Two MCMV miRNAs, namely, miR-M23-1-5p and -3p, showed a feature distinct from all the others. miR-M23-1-5p and -3p miRNAs were cloned 35 and 30 times, respectively, at 24 hpi, but the number of clones dropped dramatically by 48 and 72 hpi (Table (Table2).2). As indicated earlier, these miRNAs are expressed from a position opposite another miRNA, miR-m22-1 (Fig. (Fig.3A).3A). We monitored the accumulation of these two miRNAs by Northern blot analysis and, surprisingly, detected a ladder of low-molecular-weight RNA species increasing in size over time from 24 hpi to 72 hpi (Fig. (Fig.3B).3B). The accumulation of pre-miRNA was either unchanged (miR-M23-1-5p) or increased slightly over time (miR-M23-1-3p). When analyzing the sequences representing miR-M23-1-5p, we could detect several clones showing a nontemplated addition of one or two uridines at the 3′ end of the small RNA (Fig. (Fig.3C).3C). Therefore, these two miRNAs appear to be 3′ polyuridylated.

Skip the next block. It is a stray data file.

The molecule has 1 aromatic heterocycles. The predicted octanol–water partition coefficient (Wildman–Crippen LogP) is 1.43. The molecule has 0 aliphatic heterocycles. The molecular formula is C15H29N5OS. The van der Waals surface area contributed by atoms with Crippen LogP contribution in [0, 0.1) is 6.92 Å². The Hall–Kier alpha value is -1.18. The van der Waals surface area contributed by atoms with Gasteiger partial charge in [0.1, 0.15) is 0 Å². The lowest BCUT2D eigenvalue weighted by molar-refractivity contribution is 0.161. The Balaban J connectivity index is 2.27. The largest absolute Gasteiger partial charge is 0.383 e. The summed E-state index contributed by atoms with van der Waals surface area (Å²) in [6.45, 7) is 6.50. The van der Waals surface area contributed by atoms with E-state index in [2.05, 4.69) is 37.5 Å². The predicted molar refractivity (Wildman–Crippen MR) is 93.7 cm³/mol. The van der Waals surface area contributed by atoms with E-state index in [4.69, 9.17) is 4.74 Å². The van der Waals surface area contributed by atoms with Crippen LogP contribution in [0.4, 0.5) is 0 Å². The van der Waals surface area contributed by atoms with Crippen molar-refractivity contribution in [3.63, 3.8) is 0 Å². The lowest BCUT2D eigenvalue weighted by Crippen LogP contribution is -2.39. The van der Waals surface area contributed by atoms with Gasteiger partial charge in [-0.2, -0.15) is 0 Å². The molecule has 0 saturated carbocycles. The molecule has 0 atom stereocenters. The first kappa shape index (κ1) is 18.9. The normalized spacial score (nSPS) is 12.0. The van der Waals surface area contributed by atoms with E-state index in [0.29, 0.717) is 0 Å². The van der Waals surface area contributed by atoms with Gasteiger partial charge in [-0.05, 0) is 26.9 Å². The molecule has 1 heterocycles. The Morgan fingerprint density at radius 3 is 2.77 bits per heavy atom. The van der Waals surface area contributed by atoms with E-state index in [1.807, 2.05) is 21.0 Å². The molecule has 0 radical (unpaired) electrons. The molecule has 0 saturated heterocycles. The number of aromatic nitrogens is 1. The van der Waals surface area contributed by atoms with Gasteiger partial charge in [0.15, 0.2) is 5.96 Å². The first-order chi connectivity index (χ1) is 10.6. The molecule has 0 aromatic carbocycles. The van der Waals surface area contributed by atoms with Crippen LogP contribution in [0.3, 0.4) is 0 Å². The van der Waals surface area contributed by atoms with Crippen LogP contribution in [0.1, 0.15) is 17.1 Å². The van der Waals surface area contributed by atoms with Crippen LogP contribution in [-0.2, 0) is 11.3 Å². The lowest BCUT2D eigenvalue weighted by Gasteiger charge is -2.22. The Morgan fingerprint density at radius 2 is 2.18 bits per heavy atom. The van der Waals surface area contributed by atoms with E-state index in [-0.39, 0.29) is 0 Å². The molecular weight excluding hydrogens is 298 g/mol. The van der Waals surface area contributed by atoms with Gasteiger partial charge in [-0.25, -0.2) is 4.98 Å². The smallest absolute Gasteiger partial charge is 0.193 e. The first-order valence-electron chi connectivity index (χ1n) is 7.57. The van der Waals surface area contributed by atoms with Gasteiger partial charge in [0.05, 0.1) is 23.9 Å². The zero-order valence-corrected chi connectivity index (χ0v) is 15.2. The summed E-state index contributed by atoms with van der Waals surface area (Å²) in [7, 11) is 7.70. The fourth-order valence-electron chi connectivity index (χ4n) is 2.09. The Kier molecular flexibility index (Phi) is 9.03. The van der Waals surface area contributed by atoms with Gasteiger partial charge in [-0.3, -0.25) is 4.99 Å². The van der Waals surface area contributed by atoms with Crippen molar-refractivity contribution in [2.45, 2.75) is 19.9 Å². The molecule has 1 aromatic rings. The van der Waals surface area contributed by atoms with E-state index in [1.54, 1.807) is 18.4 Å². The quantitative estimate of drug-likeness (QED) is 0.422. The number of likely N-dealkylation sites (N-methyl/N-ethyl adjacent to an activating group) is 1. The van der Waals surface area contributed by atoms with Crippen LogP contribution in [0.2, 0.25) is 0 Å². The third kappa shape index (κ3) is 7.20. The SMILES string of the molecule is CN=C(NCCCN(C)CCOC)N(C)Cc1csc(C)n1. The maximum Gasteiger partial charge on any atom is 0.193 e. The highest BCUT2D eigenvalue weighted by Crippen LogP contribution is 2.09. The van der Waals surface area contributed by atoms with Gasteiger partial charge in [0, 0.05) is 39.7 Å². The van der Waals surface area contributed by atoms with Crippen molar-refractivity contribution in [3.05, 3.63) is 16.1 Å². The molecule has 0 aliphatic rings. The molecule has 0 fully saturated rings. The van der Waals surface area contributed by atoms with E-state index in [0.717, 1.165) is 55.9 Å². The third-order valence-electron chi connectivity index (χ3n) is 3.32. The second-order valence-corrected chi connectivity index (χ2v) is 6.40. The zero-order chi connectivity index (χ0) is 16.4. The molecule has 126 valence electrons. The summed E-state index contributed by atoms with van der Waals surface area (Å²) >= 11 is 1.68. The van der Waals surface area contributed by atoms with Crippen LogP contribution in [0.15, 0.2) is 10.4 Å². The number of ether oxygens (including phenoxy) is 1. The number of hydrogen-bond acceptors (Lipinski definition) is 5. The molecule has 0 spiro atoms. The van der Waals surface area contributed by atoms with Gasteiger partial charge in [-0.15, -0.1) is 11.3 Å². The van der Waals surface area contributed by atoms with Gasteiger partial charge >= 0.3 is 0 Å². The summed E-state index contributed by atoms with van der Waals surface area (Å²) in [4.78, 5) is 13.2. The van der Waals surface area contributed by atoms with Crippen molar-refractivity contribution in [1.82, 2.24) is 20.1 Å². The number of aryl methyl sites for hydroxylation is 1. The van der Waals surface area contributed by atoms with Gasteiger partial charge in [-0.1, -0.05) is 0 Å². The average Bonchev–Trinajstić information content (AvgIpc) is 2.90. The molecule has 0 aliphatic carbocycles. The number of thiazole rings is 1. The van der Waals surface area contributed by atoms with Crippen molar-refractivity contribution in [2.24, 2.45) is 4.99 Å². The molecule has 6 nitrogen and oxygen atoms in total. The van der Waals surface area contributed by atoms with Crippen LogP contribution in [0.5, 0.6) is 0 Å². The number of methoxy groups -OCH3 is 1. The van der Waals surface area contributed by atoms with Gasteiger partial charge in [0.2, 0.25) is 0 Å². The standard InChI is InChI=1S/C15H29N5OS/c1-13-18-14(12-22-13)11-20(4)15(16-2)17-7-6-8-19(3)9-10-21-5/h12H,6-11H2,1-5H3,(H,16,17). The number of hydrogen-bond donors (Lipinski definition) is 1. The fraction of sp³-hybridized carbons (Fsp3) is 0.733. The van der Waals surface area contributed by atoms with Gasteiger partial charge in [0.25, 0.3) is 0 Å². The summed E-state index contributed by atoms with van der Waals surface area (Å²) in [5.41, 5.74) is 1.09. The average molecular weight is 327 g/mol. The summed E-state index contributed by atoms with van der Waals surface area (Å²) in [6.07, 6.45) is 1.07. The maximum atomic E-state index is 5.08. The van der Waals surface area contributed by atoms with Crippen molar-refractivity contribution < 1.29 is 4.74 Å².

In order to get closer to natural infection conditions, we aimed at detecting MCMV miRNAs during in vivo infection. We infected BALB/c mice i.v. with 5 × 106 PFU wild-type MCMV and extracted RNA from the liver, lung, and spleen at 3 and 5 days postinfection. Using a nuclease protection assay, we could detect the accumulation of miR-m01-4 in all of these organs and the accumulation of miR-M44-1 in the liver (Fig. (Fig.4A).4A). While miR-m01-4 expression levels increased in the lung from day 3 to day 5 postinfection, the opposite was observed for the liver and spleen. Similarly, miR-M44-1 expression decreased from day 3 to day 5 in the liver. The same kinetics were seen for virus titers in these organs, as determined by titration assay in a separate experiment (Fig. (Fig.4B),4B), indicating that miRNA accumulation parallels the production of infectious virus in vivo.